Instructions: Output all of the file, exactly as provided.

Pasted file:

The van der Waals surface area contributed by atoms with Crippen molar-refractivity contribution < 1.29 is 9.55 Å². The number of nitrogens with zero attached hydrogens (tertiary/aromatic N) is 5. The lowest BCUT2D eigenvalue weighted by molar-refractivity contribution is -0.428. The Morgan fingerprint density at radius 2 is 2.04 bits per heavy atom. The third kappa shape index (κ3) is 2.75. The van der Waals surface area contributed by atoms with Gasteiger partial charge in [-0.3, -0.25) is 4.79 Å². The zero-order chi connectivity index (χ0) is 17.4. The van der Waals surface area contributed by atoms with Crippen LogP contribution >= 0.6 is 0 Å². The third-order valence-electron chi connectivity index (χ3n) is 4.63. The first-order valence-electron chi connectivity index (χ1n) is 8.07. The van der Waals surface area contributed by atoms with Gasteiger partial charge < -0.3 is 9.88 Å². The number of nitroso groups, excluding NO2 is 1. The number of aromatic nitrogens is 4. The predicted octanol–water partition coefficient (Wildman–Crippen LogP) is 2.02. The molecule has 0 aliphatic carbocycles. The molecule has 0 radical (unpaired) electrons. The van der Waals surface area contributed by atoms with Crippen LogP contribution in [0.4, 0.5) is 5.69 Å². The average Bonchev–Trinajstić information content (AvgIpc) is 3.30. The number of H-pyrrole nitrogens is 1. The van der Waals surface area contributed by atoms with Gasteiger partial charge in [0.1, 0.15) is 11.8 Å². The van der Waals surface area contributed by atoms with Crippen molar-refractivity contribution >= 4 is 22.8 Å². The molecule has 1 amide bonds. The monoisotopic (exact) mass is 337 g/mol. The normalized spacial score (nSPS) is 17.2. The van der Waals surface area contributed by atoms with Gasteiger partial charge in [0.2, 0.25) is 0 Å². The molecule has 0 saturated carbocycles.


The van der Waals surface area contributed by atoms with Crippen molar-refractivity contribution < 1.29 is 9.55 Å². The number of nitrogens with zero attached hydrogens (tertiary/aromatic N) is 5. The lowest BCUT2D eigenvalue weighted by molar-refractivity contribution is -0.428. The Morgan fingerprint density at radius 2 is 2.04 bits per heavy atom. The third kappa shape index (κ3) is 2.75. The van der Waals surface area contributed by atoms with Gasteiger partial charge in [-0.3, -0.25) is 4.79 Å². The zero-order chi connectivity index (χ0) is 17.4. The van der Waals surface area contributed by atoms with Crippen LogP contribution >= 0.6 is 0 Å². The third-order valence-electron chi connectivity index (χ3n) is 4.63. The first-order valence-electron chi connectivity index (χ1n) is 8.07. The van der Waals surface area contributed by atoms with Gasteiger partial charge < -0.3 is 9.88 Å². The number of nitroso groups, excluding NO2 is 1. The number of aromatic nitrogens is 4. The predicted octanol–water partition coefficient (Wildman–Crippen LogP) is 2.02. The molecule has 0 aliphatic carbocycles. The molecule has 0 radical (unpaired) electrons. The van der Waals surface area contributed by atoms with Crippen LogP contribution in [0.4, 0.5) is 5.69 Å². The average Bonchev–Trinajstić information content (AvgIpc) is 3.30. The number of H-pyrrole nitrogens is 1. The van der Waals surface area contributed by atoms with Gasteiger partial charge in [0.1, 0.15) is 11.8 Å². The van der Waals surface area contributed by atoms with Crippen molar-refractivity contribution >= 4 is 22.8 Å². The molecule has 1 amide bonds. The monoisotopic (exact) mass is 337 g/mol. The normalized spacial score (nSPS) is 17.2. The van der Waals surface area contributed by atoms with Gasteiger partial charge in [0.2, 0.25) is 0 Å². The molecule has 0 saturated carbocycles.